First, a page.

Jackal hunting to begin in Romania’s Danube Delta. Residents back cull, animal groups say it will lead to widescale hunting


Hundreds of jackals that local residents consider a nuisance will be hunted in the remote and protected Danube Delta region, authorities said on Monday.

The Danube Delta Administration has began discussions with the environment ministry about how 300 jackals will be hunted, G4media reported.

Poor communities in the region have repeatedly complained that the local jackal population has multiplied and is damaging people’s livelihoods.

The animals attack wild birds and birds in the protected area. They also break into property and kill animals kept by local residents.

Despite the natural riches and high-end tourism, many locals are poor in the isolated area located in far eastern Romania.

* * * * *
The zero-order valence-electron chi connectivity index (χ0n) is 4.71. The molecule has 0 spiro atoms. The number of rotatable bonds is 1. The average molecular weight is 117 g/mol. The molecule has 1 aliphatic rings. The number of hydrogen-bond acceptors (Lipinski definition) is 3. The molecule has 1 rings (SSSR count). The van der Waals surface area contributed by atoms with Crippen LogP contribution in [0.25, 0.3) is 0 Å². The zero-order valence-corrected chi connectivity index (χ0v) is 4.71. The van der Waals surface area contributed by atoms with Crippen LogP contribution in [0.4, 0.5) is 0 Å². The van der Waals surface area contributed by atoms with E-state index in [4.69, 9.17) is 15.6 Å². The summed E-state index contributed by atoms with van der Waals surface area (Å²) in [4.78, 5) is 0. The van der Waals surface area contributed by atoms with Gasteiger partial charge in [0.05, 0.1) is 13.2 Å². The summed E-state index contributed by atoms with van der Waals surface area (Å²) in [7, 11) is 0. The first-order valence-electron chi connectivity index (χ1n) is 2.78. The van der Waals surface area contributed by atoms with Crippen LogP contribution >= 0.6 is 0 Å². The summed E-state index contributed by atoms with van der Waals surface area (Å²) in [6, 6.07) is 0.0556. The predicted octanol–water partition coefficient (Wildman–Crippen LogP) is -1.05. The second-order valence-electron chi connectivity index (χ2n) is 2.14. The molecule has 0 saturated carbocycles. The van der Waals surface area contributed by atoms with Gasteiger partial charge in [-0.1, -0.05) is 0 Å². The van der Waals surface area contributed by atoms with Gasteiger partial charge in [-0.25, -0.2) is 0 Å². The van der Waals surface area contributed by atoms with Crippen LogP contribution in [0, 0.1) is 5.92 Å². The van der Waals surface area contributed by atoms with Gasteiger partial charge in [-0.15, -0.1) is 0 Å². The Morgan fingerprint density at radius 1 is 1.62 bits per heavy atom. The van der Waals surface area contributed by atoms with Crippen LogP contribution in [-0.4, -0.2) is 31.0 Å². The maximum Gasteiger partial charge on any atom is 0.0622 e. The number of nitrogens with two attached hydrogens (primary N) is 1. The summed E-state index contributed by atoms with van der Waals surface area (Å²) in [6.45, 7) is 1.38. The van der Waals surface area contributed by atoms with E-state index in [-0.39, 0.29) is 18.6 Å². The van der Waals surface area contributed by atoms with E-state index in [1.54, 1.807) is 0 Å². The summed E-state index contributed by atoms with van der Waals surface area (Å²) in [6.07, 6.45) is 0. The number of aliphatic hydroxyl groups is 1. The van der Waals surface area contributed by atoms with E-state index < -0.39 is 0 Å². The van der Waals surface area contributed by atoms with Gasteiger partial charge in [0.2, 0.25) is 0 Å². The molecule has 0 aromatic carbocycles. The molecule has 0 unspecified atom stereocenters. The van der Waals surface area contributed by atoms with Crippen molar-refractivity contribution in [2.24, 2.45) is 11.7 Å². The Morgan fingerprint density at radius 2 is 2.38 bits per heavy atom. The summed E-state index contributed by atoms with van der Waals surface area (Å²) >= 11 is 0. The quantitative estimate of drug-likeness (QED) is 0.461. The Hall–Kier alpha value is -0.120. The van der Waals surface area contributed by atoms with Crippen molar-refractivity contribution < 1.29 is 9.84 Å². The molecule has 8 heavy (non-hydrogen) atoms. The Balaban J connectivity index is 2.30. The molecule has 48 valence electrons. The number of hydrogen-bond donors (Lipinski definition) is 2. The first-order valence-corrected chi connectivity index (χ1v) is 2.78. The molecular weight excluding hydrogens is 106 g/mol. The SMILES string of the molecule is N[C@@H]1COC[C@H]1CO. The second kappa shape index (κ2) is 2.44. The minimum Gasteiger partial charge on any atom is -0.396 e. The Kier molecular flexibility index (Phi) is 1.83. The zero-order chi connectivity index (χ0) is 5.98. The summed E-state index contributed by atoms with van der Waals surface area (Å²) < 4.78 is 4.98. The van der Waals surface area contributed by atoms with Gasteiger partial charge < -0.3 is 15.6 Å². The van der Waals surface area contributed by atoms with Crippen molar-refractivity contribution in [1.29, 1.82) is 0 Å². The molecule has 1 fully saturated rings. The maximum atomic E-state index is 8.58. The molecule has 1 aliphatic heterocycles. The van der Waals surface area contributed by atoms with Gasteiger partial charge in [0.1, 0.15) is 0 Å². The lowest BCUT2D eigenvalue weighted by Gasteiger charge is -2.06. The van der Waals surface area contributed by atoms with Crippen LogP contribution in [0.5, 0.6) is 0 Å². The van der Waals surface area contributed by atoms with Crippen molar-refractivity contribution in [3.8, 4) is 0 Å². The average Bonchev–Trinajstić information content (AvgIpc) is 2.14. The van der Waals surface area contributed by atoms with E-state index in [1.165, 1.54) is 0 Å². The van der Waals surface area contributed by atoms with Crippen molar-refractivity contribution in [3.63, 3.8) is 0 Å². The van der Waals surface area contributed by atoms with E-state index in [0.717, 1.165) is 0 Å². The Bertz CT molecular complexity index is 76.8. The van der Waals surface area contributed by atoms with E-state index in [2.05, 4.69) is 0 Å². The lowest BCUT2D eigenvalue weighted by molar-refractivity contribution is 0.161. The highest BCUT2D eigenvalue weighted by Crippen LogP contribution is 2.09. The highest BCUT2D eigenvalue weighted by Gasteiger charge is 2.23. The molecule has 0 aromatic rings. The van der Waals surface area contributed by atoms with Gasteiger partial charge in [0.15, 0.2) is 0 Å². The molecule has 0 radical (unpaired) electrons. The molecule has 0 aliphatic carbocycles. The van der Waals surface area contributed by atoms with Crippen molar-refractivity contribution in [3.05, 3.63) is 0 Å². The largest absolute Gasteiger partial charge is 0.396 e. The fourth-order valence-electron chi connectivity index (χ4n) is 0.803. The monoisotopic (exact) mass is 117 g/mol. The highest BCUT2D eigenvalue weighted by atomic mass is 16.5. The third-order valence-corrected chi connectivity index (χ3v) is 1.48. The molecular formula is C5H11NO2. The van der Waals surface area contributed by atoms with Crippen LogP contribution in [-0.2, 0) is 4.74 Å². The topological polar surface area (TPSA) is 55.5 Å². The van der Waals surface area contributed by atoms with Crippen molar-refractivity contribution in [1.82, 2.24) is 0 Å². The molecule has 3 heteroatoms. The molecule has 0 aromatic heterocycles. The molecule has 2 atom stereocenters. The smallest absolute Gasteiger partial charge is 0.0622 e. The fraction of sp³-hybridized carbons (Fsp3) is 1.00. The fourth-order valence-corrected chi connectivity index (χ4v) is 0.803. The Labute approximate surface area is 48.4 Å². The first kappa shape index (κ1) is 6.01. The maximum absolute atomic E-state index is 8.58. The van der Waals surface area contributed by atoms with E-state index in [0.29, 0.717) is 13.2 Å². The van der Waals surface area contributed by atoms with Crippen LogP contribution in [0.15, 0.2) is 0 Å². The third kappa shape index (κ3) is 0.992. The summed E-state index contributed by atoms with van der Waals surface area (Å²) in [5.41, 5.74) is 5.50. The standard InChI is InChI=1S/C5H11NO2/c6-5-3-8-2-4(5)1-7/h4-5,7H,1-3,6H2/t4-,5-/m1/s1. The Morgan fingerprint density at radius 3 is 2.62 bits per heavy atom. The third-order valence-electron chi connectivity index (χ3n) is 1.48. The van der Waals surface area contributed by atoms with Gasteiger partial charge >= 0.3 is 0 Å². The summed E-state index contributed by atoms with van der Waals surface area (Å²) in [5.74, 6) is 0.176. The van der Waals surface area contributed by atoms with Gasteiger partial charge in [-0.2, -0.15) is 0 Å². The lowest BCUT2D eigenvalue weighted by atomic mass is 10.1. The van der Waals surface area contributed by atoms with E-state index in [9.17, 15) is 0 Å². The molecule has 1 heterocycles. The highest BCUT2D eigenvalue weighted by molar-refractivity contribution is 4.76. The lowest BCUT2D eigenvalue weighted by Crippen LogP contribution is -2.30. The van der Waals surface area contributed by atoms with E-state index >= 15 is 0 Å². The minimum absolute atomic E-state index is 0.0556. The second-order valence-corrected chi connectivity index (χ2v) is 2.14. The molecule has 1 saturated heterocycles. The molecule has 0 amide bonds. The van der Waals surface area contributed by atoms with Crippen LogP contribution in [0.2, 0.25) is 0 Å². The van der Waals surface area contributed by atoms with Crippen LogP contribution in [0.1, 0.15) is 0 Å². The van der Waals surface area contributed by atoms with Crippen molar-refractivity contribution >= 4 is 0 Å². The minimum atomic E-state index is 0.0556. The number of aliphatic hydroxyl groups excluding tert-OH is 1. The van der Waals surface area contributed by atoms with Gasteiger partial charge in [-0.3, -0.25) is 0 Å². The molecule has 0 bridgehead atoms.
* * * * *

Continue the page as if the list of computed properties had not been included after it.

But animal groups which oppose hunting argue that residents should have more solid  protection around their properties. They claim the culling is a first step to allowing widescale hunting in the area, one of the most important biodiversity regions in Europe.

Danube Delta governor Atena Groza said the culling would start this winter.

The Romanian Academy and the Environment ministry have given their approval.

“The problem is how the animals are extracted, who can do it and in what conditions. It needs to also be efficient as we know, the jackal is an opportunistic species and extremely intelligent. Hunting this species is hard,” she said.

The Danube Delta is a patchwork of water and land crossing Romania and Ukraine.

It covers 4,300 sq km and has 300 species of birds and dozens of species of fish in its lakes and marshes.

In 1991, the Romanian part of the delta became part of UNESCO’s list of World Heritage Sites.

Romania’s Danube Delta seen from Space



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